Writer: Danny Robins
Director: Hannah Price
Reviewer: Scott Matthewman
There are many archetypes of British comedy at play in End of the Pier, Park Theatre’s new drama about funny business by Danny Robins. Michael is a mainstream BBC comedian, currently recording a second series of his stand-up show comprising mild, ineffectual material about struggling with duvet covers. His father Bobby was an old-school comedian, part of Chalk and Cheese, a double act which in their heyday were commanding TV audiences of 20 million and playing to packed houses around the country and on Blackpool pier.
But the shadow of offensiveness, and its role in comedy, is never far away. Bobby’s career ended when a racist joke, even more extreme than the duo’s 1970s “banter”, was recorded by a journalist and disseminated. The difference between generations, and their polarising attitudes to how hurtful one can be with a comedy routine, is at the heart of Robins’s play. And at its occasional best, it shines a light on all sides of a complex philosophical debate.
Comedy cannot exist without a victim, Robins’s characters accept. The question is how far one can go – and whether a more racially diverse Britain automatically means that the stereotypes that drove so many comedy routines are no longer acceptable, or just that “political correctness” has cut true comedy off at the knees.
Les Dennis, a comedian whose career has turned to acting with a recent stint in Coronation Street, is ideal casting in the role of the older comic. Likeable enough and able to deliver hoary old puns with just the right amount of charm, the sense that his character may not be as pleasant as the actor’s own persona suggests the direction that Robins is going to take us. Likewise, Blake Harrison’s Michael capitalises on the younger actor’s charismatic turns in the likes of The Inbetweeners to suggest a warmth to his character as he struggles to rebuild connections with his estranged father.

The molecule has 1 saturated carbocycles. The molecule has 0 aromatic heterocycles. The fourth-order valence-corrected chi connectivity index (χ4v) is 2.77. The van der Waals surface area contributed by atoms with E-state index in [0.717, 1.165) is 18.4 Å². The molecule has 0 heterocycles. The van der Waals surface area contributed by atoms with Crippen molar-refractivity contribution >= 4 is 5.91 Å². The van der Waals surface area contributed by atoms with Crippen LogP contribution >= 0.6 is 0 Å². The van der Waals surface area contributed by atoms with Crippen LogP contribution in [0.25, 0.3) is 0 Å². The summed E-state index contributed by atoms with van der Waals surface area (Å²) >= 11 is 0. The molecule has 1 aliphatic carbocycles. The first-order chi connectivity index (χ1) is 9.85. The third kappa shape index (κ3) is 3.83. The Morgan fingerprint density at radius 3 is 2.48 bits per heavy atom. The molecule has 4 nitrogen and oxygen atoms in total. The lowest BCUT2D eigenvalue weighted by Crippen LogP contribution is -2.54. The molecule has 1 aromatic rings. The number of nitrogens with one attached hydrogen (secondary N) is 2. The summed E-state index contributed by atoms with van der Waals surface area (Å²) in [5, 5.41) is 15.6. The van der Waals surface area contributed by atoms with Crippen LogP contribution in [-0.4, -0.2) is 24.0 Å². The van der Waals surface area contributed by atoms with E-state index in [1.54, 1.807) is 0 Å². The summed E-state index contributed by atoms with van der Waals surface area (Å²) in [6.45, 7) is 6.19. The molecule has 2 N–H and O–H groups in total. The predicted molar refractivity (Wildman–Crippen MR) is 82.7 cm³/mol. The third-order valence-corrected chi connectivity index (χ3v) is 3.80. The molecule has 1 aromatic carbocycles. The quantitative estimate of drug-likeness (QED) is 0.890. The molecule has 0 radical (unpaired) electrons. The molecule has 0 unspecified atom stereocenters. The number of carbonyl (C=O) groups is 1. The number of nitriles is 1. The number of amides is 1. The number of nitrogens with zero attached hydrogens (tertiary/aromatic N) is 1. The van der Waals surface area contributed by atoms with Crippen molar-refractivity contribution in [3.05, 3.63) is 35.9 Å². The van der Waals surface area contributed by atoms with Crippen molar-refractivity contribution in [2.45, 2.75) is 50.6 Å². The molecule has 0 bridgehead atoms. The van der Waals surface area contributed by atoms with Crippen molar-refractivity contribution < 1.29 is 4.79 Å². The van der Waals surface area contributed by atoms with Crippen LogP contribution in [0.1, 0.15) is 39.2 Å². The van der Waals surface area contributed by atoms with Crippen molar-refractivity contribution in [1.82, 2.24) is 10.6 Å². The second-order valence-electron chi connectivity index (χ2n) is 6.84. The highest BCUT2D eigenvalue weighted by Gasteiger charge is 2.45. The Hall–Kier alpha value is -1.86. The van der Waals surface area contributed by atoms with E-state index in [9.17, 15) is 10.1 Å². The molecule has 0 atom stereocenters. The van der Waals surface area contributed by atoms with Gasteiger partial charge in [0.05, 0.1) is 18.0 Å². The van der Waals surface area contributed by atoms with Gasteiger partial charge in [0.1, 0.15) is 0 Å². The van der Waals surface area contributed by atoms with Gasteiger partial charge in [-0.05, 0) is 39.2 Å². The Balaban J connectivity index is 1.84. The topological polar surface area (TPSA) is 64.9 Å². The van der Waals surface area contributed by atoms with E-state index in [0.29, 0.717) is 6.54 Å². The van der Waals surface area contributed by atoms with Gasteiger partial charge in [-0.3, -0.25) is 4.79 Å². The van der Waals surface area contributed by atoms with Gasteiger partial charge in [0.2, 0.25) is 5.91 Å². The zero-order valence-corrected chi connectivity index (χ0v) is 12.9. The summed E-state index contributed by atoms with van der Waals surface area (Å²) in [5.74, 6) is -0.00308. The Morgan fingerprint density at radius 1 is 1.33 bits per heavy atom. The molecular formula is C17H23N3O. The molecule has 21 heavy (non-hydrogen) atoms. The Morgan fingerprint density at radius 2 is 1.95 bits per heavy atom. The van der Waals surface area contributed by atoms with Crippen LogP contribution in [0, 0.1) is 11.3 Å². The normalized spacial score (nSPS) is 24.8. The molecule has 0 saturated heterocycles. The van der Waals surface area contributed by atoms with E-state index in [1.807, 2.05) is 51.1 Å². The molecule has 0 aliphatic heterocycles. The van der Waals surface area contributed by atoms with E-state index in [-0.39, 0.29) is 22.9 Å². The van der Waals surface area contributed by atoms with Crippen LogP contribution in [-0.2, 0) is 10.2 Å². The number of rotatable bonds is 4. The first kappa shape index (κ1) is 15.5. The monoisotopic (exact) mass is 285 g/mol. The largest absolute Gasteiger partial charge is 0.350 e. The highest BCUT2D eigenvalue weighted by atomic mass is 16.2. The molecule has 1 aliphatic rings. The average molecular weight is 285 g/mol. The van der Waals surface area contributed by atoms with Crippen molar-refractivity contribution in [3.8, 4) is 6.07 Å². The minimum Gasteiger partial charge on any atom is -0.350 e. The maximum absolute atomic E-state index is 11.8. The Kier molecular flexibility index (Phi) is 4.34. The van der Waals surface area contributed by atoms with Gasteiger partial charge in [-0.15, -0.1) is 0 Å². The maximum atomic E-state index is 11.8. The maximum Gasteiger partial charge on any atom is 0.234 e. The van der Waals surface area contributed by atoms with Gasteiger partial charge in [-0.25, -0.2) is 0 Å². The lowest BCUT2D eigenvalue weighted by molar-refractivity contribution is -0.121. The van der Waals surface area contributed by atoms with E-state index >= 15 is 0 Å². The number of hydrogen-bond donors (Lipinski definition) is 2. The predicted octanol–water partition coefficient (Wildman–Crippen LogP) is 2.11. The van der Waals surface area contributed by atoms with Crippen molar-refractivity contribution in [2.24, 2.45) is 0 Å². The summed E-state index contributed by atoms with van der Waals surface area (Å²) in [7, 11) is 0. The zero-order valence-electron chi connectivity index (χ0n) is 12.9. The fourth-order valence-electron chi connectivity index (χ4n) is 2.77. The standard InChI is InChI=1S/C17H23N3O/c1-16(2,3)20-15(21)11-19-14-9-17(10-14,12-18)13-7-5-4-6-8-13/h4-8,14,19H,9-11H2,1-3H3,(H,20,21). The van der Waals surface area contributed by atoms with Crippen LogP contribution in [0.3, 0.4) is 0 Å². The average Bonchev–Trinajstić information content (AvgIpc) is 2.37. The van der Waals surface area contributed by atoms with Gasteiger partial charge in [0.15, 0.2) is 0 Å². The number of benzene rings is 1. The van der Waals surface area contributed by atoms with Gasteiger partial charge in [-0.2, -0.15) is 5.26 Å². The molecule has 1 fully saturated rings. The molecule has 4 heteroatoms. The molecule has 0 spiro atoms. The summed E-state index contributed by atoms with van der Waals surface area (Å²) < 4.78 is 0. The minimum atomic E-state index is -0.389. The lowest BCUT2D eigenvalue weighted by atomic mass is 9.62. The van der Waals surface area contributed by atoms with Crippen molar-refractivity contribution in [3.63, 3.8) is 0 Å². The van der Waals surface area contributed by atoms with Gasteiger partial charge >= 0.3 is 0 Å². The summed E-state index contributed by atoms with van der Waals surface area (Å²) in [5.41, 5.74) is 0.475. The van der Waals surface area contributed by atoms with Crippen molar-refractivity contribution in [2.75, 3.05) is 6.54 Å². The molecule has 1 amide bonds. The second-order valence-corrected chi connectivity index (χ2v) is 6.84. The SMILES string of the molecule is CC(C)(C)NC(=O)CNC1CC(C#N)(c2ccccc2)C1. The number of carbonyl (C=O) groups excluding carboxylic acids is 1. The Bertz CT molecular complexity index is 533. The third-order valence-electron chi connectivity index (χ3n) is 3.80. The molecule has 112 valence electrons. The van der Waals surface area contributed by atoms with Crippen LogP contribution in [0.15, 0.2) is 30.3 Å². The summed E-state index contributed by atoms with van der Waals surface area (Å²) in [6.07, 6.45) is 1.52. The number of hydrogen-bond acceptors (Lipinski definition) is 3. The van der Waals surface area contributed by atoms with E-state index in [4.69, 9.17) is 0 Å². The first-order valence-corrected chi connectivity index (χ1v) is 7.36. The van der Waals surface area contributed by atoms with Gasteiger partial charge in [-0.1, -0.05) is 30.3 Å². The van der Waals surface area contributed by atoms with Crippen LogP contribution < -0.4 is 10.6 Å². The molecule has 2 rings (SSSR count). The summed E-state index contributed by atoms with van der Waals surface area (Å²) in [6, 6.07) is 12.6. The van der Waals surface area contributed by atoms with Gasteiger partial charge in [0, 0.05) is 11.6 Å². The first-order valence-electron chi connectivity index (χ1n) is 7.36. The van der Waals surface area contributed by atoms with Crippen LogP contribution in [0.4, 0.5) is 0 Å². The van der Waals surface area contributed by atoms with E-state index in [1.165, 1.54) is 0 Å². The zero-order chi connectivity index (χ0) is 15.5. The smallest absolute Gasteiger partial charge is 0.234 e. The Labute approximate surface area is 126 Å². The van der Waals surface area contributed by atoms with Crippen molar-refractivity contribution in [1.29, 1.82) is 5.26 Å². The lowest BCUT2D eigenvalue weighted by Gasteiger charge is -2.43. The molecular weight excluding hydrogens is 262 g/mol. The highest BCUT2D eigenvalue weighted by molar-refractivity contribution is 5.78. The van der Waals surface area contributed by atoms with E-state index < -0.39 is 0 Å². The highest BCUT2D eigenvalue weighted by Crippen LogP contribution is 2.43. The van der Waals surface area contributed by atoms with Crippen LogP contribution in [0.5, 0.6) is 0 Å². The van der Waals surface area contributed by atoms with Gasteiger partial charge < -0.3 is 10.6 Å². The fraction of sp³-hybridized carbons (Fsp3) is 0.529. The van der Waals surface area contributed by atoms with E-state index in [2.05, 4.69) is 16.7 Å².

But such a simple story would not make for a satisfying play, and Robins is smart enough to acknowledge that. Like his father before him, Michael finds that a video risks ending his career – but this is one that is not of his comedy routine, but a drunken nighttime encounter while out on a stag night in Blackpool that ended in racist violence.
The moments when the inversion of the father-son dynamic is addressed head-on in dialogue are the play’s weakest. Expressions of right-wing nationalist sentiment always seem tricky to display in fiction, partly because playwrights never seem to be able to back up a character’s views with anything other than the same empty rhetoric that fuels the most simplistic tabloid attitudes to race, immigration and other connected social issues. Robins tries his best, but monologues on how Britain is “full”, and as a nation of queuers people are upset at new arrivals cutting in line, feel the least convincingly written and delivered of the play.
Similarly, Michael’s BBC comedy commissioner fiancée, while ably performed by Tala Gouveia, seems a little too cookie cutter, as if she has been lifted from a spec script for an episode of satirical sitcom W1A. Jokes about how she doesn’t find comedy particularly funny, or how she was hired to a BBC diversity committee that would otherwise have been all-white, feel like they’ve been shoehorned into the script in an unsuccessful attempt to add flesh to a character that exists primarily to illustrate the father and son’s different attitudes to black people.
Far more interesting is Nitin Ganatra’s Mohammed, whose character holds the ability to destroy Michael’s career. His character comes to dominate the second act with a blisteringly funny, scathing monologue which says more about modern attitudes to race and their historical origins than all the forced conversation between Harrison and Dennis manages to muster. During its delivery, Ganatra has the audience in the palm of his hand – not so much, as Harrison’s Michael suggests because he is “speaking his truth”, but because Ganatra uses the full range of stand up skills to draw the audience in. In his hands, we become complicit in the cruelty of comedy, just as we become its victims.
It is that routine which elevates End of the Pier from a rather mundane black comedy about race into something with the potential to be greater, and become truly thought-provoking. And although Robins insists on an overwritten, melodramatic coda which has the potential to undo that work, it is Ganatra whose performance will be remembered.
Run until August 11 | Image: Simon Annand